Los Angeles, California (CNN) -- Julian Casablancas emerges on stage at the Downtown Palace the way you remember him: black leather, perfectly unkempt hair and that unmistakable Iggy Pop boom of a voice.
But something is missing: the Strokes.
Casablancas, the chief songwriter and singer of the group that helped usher in the new millennium with a garage-rock revivalist swagger, is performing with a backup band, no Stroke among them.
Early in the show he sings a song, "Out of the Blue," from his new album: his first solo effort, "Phrazes for the Young."
"Yes I know I'm going to hell in a leather jacket," the song goes. Later, on "River of Brake Lights," he sings about "finding it hard to get very far."
But after an intermission, his backup band springs onto the stage in white suits under blinding bright lighting effects. And Casablancas sings, "It won't end here/Your faith has got to be greater than your fear" (from "11th Dimension") and "You won't have any trouble now" (from "Glass").
Two sides of the same man? Indeed.
After the Strokes' success this decade, Casablancas battled alcoholism as he struggled to get a grip on success.
"I overdid everything. I was hung over for two years. If I didn't drink, I didn't do anything. It was bad," he says.
But now, the soon-to-be father has returned to his notoriously workaholic ways and has crafted a record he is proud of.
"You don't know where it's from, but you like it," he says of its sound. "That's the aesthetic of the record. Is it in the future? Is it old? Ahead of its time? What is it? Hopefully, it's timeless."
The Strokes, who will return to the stage at the 2010 Isle of Wight festival, have staked a claim to timelessness: The group's first album, 2001's "Is This It," was named album of the decade by the British music publication NME.
Casablancas talked about the Strokes' sound, his fondness for the early '80s and working through the creative process. The following is an edited version of the interview.
CNN: You have said you had "no choice" but to do this album. Why?
Julian Casablancas: I feel like I would've been a fool if I didn't. I love the band, and I will always want to do that. But it's nice to do things my way, too.
The main reason is that you are playing with people, but maybe they are not very interested in what you're offering. [Everyone] going off and doing their solo records is great, and I respect them. But it's nice to do your work and be appreciated for what you do.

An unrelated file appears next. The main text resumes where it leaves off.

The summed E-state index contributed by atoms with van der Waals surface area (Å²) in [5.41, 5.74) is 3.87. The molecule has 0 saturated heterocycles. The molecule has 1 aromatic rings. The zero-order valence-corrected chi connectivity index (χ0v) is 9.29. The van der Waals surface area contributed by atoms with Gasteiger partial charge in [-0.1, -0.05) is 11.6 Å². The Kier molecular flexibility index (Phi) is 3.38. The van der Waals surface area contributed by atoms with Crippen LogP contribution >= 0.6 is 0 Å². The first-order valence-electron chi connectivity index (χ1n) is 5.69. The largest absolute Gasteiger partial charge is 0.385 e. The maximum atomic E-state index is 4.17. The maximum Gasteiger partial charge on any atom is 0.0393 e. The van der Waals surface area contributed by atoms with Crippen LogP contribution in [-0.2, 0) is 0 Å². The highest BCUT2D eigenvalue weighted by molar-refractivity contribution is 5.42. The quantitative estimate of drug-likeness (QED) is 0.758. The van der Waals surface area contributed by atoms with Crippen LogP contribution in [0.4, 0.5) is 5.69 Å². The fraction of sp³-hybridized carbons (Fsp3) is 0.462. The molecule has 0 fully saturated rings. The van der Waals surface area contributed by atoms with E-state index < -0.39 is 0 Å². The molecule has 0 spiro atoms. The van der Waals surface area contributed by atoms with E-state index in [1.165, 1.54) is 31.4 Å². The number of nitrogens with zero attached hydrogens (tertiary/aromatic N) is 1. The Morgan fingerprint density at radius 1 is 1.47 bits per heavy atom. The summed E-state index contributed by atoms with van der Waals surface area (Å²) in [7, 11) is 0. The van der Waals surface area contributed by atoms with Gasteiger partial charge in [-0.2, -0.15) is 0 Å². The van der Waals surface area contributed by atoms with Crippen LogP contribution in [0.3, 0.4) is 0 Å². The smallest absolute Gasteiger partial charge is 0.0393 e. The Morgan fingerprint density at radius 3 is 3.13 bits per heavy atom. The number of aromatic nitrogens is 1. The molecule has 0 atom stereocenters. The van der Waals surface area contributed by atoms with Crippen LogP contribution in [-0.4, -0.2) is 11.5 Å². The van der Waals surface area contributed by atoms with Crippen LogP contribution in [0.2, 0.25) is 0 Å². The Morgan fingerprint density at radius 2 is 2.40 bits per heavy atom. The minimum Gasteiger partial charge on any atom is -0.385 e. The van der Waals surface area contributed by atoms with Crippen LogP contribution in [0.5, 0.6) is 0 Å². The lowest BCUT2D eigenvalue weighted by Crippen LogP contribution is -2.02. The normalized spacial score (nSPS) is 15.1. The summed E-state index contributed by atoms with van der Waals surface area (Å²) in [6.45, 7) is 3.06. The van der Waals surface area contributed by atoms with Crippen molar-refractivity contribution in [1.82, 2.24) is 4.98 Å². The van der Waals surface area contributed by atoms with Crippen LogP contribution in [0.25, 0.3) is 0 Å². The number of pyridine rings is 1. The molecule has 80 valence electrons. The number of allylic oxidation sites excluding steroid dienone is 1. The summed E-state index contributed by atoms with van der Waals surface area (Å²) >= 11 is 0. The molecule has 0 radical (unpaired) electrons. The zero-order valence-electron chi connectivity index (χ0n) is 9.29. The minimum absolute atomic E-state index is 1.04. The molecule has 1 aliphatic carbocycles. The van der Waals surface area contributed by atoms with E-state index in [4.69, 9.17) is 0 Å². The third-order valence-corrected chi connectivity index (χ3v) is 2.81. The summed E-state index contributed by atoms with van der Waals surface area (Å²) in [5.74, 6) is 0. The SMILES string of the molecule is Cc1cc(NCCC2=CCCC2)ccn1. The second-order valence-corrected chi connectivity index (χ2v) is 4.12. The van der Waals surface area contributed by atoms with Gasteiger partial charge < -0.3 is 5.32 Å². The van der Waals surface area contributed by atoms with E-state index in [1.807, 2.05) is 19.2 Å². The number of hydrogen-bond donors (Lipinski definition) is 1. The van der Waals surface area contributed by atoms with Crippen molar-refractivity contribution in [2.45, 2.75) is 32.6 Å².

CNN: Were there any new sounds or techniques you set out to explore, knowing this would be a solo album?
Casablancas: Yes and no. Yes, because I knew I couldn't do it with the Strokes. But no because I guess I wish I could have done it with the band originally.
CNN: So you were going to take these songs to the band and that would be the next Strokes record?
Casablancas: It's not that simple. I had ideas and tried to communicate them, and people weren't that interested in talking about them.
CNN: Any reason why?
Casablancas: Who knows? I'm not a psychiatrist. ... I can't get into that, unfortunately.
CNN: Reviews of the album talk about how different it is from the Strokes, but you don't see it that way. It does sound like this music would be ideal for the band.
Casablancas: The Strokes can play anything. They could play "Thriller," and it would just sound like "Thriller" as played by the Strokes. When I was describing the sound [of this album], I was saying "yeah, I'd like it to sound like a Queen record or 'Thriller.' " Late '70s/early '80s, to me, was the peak of sound technology. You know, when it was still cool sounding. Before it took that late '80s/'90s turn.
CNN: I can certainly hear that in this record, that era. A lot of synth.
Casablancas: There's a lot of that stuff. With the '80s stuff, when they tried to be super-futuristic, it sounds charming now (laughs). It still kind of sounds futuristic, but it sounds dated, too. Some of that really works for me.
CNN: What was the focal point, lyrically?
Casablancas: Sometimes in the past, I used to not write anything down. I would go from memory. Lyrics were secondary. It was all based on what sounded better.
Now, though, I record everything I do and the creative moments I have. I don't analyze them. It's more about editing and putting songs and words together and making songs flow. It's like a cataloging duty. So it's all over the place. ...
It's all these different things I go through. I went through different waves. So the answer is (long pause) ... I don't know. (laughs)
CNN: Was this album a part of the process in getting you through a tough battle with alcohol?
Casablancas: Hmm, not really. "Ludlow Street," when I started writing that, the first few lines, it was about being hung over. But as [the song] goes forward, it goes to [other places]. I'm not a pop song lyric writer. I can't just focus on one simple meaning or even a double entendre. ...
It's not all about getting sober. The problem is, I did all the drinking for my whole life in a two-year span. I wish I had spaced it out. Drinking is great. It makes you happy. But the next day, it makes everything feel as twice as bad as it was before. So what's the point? It's delicious but poisonous.
CNN: What was your reaction when NME called "Is This It" the album of the decade?
Casablancas: Unbelievable. I hadn't thought about it, but it's really weird. I like it, though.
CNN: What stood out for you in this life-changing decade?
Casablancas: Probably that: having people or magazines say that your album is the best of the decade. That's not something I ever thought in my wildest dreams.